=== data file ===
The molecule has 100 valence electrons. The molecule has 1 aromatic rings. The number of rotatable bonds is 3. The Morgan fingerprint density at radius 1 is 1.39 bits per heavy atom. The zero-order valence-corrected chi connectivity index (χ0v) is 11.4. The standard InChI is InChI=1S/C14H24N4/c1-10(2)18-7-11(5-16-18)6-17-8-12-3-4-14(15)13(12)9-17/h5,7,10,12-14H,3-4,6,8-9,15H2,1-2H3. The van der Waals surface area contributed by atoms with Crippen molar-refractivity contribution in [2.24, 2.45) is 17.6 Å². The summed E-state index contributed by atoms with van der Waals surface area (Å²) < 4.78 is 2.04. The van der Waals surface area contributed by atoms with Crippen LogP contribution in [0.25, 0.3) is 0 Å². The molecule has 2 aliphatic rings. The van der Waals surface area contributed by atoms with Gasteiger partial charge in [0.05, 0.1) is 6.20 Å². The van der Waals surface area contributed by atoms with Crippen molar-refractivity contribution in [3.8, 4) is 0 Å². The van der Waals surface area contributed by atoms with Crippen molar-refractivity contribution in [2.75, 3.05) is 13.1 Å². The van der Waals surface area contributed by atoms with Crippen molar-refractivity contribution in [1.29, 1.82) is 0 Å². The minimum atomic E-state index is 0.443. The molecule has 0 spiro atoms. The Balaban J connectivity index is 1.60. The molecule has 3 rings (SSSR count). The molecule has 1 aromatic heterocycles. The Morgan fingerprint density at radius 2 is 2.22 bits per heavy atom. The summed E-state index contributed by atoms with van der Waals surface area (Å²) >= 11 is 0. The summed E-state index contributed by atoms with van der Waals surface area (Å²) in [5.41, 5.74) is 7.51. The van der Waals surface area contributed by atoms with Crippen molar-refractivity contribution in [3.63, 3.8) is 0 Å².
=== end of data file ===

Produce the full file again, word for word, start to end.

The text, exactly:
The molecule has 100 valence electrons. The molecule has 1 aromatic rings. The number of rotatable bonds is 3. The Morgan fingerprint density at radius 1 is 1.39 bits per heavy atom. The zero-order valence-corrected chi connectivity index (χ0v) is 11.4. The standard InChI is InChI=1S/C14H24N4/c1-10(2)18-7-11(5-16-18)6-17-8-12-3-4-14(15)13(12)9-17/h5,7,10,12-14H,3-4,6,8-9,15H2,1-2H3. The van der Waals surface area contributed by atoms with Crippen molar-refractivity contribution in [2.24, 2.45) is 17.6 Å². The summed E-state index contributed by atoms with van der Waals surface area (Å²) < 4.78 is 2.04. The van der Waals surface area contributed by atoms with Crippen LogP contribution in [0.25, 0.3) is 0 Å². The molecule has 2 aliphatic rings. The van der Waals surface area contributed by atoms with Gasteiger partial charge in [0.05, 0.1) is 6.20 Å². The van der Waals surface area contributed by atoms with Crippen molar-refractivity contribution in [3.8, 4) is 0 Å². The van der Waals surface area contributed by atoms with Crippen molar-refractivity contribution in [2.75, 3.05) is 13.1 Å². The van der Waals surface area contributed by atoms with Crippen molar-refractivity contribution in [1.29, 1.82) is 0 Å². The minimum atomic E-state index is 0.443. The molecule has 0 spiro atoms. The Balaban J connectivity index is 1.60. The molecule has 3 rings (SSSR count). The molecule has 1 aromatic heterocycles. The Morgan fingerprint density at radius 2 is 2.22 bits per heavy atom. The summed E-state index contributed by atoms with van der Waals surface area (Å²) >= 11 is 0. The summed E-state index contributed by atoms with van der Waals surface area (Å²) in [5.41, 5.74) is 7.51. The van der Waals surface area contributed by atoms with Crippen molar-refractivity contribution in [3.63, 3.8) is 0 Å².